They say that millennials nowadays are more likely to job hop than remain at one company for many years, however, for some professionals, if you find a winning combination of talent and advancement—within one company where you can grow—you may have struck gold.
Many corporate leaders take on this path, building years of consistent excellence as part of their brand and moving up the ranks to find professional fulfillment. Josie Thomas is one of those leaders, a woman of power who has seen exemplary growth and development at CBS Corp., having been with the company—or worked in related capacities—for almost 20 years. At her start, she was broadcast counsel for the law department of CBS Inc. She has since served as director of business affairs and vice president of business affairs at CBS News and advanced ultimately to senior vice president and chief diversity officer at CBS Corp.
BlackEnterprise.com caught up with Thomas on the heels of her recent promotion to executive vice president and chief diversity officer at CBS, to talk diversity and how young women can truly map out their advancement in Corporate America.
BlackEnterprise.com: What inspires you to wake up every day and go in to work?
It’s the idea of impacting lives in the industry and creating a legacy that hopefully will survive after I move on. Every day, I wake up and say, ‘How can I poss have a positive impact on diversity discussion, the diversity issue, and how I can make sure CBS remains at the forefront of that discussion at all times?’ That truly drives me.
You’ve been able to move up the ranks at CBS Corp., with a proven track record for excellent leadership. What drove that advancement in your career and your professional development?
Every opportunity, I’ve had at CBS, I’ve looked at them as the ultimate opportunity. I try to go at it with an enormous amount of focus and dedication. I make every effort to do the best I can.
You really have to be willing to look around, identify the opportunities as they come along, and recognize early mentors along the way who can help you as you build your career. I was determined early that CBS was the company where I’d really like to have a long-term career, and I also recognized that it’s a very diverse company, with a lot of different components.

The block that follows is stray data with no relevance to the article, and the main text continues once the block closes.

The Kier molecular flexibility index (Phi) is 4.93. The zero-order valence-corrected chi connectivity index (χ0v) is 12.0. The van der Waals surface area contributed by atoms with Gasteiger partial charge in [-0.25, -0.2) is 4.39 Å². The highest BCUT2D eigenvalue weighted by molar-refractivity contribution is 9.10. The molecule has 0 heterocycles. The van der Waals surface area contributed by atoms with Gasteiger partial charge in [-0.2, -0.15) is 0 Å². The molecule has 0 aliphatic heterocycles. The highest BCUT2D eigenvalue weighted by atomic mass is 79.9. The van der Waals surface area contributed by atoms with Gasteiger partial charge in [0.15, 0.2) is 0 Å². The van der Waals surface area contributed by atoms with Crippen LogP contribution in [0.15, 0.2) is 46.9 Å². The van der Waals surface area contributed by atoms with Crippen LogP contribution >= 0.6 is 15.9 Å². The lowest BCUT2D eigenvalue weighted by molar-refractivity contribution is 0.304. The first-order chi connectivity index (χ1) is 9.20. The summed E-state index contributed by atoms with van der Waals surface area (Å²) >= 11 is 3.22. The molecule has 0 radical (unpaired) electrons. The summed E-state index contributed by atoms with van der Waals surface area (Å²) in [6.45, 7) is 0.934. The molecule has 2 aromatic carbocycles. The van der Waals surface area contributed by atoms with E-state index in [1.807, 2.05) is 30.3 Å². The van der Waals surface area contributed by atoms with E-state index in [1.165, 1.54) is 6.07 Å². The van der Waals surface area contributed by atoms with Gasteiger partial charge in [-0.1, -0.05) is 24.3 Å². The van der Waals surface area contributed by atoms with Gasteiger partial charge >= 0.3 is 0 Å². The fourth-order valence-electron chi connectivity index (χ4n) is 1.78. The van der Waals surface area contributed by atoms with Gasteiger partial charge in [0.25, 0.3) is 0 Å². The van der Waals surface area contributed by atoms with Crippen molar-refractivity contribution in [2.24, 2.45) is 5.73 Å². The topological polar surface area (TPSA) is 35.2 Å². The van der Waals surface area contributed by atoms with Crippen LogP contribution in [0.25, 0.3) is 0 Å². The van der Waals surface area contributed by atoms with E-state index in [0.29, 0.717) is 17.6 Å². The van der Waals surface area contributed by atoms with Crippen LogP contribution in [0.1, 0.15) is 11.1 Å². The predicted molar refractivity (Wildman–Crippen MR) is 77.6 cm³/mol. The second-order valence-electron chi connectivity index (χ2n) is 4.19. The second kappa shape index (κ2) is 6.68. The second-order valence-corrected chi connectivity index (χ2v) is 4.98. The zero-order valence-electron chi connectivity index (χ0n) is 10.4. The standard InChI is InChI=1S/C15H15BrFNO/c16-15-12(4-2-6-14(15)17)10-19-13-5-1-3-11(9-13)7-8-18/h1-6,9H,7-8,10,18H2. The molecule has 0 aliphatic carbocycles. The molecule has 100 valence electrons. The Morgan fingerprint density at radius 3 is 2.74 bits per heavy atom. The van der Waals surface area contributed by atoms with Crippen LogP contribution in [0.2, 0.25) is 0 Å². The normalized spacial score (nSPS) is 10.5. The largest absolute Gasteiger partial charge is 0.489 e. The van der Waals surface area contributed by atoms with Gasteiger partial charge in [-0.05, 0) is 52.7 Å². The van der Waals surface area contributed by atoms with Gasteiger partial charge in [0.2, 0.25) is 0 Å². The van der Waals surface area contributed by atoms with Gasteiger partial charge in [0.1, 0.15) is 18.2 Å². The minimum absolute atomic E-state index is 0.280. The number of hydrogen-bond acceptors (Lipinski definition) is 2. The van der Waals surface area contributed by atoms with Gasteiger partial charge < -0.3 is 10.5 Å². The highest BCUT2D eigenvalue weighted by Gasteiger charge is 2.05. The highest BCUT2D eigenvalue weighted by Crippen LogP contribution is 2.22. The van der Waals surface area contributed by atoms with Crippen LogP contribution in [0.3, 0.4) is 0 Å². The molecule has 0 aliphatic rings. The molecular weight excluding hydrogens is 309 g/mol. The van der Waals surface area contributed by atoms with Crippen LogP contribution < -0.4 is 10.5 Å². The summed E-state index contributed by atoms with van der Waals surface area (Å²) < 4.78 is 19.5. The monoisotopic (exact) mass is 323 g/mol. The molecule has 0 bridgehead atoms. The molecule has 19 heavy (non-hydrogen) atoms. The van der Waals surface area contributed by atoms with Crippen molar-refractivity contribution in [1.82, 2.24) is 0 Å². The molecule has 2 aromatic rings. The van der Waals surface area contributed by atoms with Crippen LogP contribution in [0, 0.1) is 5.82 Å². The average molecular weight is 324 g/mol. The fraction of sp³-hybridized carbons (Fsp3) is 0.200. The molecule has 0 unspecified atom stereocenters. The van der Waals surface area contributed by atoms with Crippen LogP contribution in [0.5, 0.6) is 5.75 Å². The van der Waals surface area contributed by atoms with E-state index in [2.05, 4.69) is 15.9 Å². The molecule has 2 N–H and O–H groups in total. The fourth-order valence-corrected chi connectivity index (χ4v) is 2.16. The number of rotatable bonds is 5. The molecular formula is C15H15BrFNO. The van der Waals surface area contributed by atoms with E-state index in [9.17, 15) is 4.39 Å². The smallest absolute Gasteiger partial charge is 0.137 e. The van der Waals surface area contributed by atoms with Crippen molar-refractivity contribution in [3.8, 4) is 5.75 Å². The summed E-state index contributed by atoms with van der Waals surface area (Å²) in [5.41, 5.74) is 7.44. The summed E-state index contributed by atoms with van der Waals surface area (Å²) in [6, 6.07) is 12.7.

How has your legal background helped in your career advancement and experience?
I think it has been very helpful, because you get the opportunity to interface with a lot of executives at various parts of the company, learn about different businesses as you perform legal functions, and it gives you a broad perspective.
Also, in terms of thought process, I found it useful to me in approaching a challenge or opportunity and figuring out how to manage an issue with more of a methodical thought process.
How can women today, especially minority women, overcome challenges in the workplace in order to advance?
It’s really important to have mentors in the corporate environment. Find someone who’s style, perspective or career trajectory is one you admire and reflects your own style and career growth desires. Sometimes that’s a challenge for us in terms of reaching out and saying, ‘I need a mentor and I would like you to be my mentor,’ and be assertive in that regard without overstepping boundaries.
Do research on the person you’d like to be your mentor, and be able to identify something that you have a common interest in. Reach out to them if they have time for coffee or quick chat in their office. That’s a great place to start.
What career advice would you have for your 21-year-old self if you knew then what you know now?
First I would say eat healthy, get ample rest and get exercise. [Laughs] Also, you need to be ready for any and every opportunity because you never know when it will come again. Don’t hesitate too much or question when an opportunity comes your way, and always be prepared for them.
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